The shipping industry is one that has advanced considerably in some ways, but in others is actually very behind the times. It is a market that relies heavily on paper documents and a lot of them. However; this is all about to change, as a number of different shipping lines have teamed up with technology
companies, and they are about to upgrade the world’s most complex logistics network.
This has the potential to be absolutely massive, and could really transform the shipping industry, but there is no denying that it will cause a lot of upheaval along the way. In order for this to fully work, thousands of business across the entire world will have to work out a protocol that can integrate all the new systems onto one huge platform.
If these plans are successful, it will definitely speed up transactions, and documentation that would normally take days could take minutes, and eliminate the need for human impact for much of it. On top of this, it could also dramatically cut costs. Rahul Kapoor, who is an analyst at Bloomberg Intelligence said;
“This would be the biggest innovation in the industry since the containerisation…It basically brings more transparency and efficiency. The container shipping lines are coming out of their shells and playing catch-up in technology.”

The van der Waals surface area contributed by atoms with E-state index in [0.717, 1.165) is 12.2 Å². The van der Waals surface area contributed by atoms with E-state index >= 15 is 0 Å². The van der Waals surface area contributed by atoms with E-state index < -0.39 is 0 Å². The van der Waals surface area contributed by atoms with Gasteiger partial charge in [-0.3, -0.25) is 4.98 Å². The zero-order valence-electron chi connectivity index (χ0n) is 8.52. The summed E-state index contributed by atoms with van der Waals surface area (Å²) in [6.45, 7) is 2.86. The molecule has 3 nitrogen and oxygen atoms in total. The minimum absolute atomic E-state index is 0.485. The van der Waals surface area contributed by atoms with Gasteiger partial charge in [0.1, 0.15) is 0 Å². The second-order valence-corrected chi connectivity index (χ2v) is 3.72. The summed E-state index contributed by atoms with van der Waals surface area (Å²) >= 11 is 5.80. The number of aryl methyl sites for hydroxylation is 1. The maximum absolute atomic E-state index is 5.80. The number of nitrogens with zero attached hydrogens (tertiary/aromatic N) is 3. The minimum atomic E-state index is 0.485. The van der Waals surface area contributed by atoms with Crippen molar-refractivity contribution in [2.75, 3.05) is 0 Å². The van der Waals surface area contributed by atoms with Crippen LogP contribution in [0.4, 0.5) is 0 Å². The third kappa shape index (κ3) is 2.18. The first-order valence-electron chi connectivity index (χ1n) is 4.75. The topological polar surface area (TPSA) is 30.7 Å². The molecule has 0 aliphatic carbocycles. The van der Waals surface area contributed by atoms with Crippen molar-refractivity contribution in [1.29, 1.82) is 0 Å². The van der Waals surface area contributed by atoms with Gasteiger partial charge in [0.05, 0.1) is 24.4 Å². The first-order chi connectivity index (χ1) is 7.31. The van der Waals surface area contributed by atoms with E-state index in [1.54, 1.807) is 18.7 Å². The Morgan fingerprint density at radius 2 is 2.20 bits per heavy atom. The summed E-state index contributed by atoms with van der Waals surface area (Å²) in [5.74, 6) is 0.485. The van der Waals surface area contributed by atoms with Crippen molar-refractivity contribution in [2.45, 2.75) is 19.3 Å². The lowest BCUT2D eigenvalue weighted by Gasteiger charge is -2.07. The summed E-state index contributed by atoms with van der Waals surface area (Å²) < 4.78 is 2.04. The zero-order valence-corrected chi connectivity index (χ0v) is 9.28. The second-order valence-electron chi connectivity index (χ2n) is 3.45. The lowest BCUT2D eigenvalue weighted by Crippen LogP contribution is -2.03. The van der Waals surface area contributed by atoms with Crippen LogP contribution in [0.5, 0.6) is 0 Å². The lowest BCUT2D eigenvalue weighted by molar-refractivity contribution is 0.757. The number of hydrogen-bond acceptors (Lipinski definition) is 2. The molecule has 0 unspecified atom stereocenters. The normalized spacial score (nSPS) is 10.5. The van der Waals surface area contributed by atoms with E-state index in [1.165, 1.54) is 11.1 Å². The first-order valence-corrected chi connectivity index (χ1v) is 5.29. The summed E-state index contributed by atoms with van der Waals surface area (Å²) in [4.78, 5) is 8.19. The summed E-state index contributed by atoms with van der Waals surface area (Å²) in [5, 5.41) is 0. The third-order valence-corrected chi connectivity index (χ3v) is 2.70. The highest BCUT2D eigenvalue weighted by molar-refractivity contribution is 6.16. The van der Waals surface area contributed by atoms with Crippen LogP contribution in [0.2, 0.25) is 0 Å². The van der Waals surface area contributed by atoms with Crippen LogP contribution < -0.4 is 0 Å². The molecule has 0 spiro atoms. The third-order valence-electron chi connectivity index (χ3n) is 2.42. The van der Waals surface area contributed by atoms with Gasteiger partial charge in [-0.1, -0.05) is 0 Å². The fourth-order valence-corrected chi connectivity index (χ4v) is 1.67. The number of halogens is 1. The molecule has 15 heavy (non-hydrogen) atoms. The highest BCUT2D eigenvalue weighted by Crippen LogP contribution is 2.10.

So just how will using blockchain technology
help? It is essentially a ledger system which will allow the transactions to all be verified autonomously. The great news is that applying this would create benefits that wouldn’t be just assigned to the shipping market
. The shipping market is notorious for its huge paper trail, which begins as soon as a cargo owner actually books space on a ship, resulting in one single shipment requiring hundreds of pages that have to be physically delivered to different agencies, banks and customs bureaus.
This was evident when a refrigerator container was tracked travelling from Kenya to the Netherlands. Almost 30 people and organisations were involved in the whole process, which took about 34 days to complete. This process was delayed when a vital document went missing along the way – eventually to be found amid a pile of papers.
Instead of transitioning into electronic forms, the industry has instead relied on advances in transport technology, such as the vessels used, along with the boxes used to carry the cargo. This transition will not be without problems though, due to the fact that ships will often hold thousands of products from different suppliers to customers in many countries moving to a uniform electronic system will present some major challenges.
Even if the shipping lines can come to an agreement about using a uniform electronic system, the shipping lines will then have to persuade the ports and organisations involved in the trading to also adopt their systems.
Some companies have agreed to this though, and it is estimated that the costs savings could be visible in approximately two years time.